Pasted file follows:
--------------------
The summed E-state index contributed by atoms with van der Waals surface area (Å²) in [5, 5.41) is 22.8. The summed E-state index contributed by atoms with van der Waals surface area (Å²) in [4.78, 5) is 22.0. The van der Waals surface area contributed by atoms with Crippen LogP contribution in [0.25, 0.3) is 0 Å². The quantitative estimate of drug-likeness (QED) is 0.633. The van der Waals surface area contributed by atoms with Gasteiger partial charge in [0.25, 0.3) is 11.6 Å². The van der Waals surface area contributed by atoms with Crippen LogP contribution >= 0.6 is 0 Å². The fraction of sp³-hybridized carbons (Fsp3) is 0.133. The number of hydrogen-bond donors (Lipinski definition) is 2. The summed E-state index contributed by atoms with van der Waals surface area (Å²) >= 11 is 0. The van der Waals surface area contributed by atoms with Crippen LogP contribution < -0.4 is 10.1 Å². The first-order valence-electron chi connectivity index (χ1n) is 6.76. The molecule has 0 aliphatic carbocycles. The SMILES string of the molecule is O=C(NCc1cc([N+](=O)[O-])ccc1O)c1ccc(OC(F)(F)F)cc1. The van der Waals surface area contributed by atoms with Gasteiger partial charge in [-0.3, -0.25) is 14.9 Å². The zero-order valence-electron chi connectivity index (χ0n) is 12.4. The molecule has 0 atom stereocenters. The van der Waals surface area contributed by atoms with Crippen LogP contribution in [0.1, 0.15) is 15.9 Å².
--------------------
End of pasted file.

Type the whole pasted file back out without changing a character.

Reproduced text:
The summed E-state index contributed by atoms with van der Waals surface area (Å²) in [5, 5.41) is 22.8. The summed E-state index contributed by atoms with van der Waals surface area (Å²) in [4.78, 5) is 22.0. The van der Waals surface area contributed by atoms with Crippen LogP contribution in [0.25, 0.3) is 0 Å². The quantitative estimate of drug-likeness (QED) is 0.633. The van der Waals surface area contributed by atoms with Gasteiger partial charge in [0.25, 0.3) is 11.6 Å². The van der Waals surface area contributed by atoms with Crippen LogP contribution >= 0.6 is 0 Å². The fraction of sp³-hybridized carbons (Fsp3) is 0.133. The number of hydrogen-bond donors (Lipinski definition) is 2. The summed E-state index contributed by atoms with van der Waals surface area (Å²) >= 11 is 0. The van der Waals surface area contributed by atoms with Crippen LogP contribution < -0.4 is 10.1 Å². The first-order valence-electron chi connectivity index (χ1n) is 6.76. The molecule has 0 aliphatic carbocycles. The SMILES string of the molecule is O=C(NCc1cc([N+](=O)[O-])ccc1O)c1ccc(OC(F)(F)F)cc1. The van der Waals surface area contributed by atoms with Gasteiger partial charge in [-0.3, -0.25) is 14.9 Å². The zero-order valence-electron chi connectivity index (χ0n) is 12.4. The molecule has 0 atom stereocenters. The van der Waals surface area contributed by atoms with Crippen LogP contribution in [0.1, 0.15) is 15.9 Å².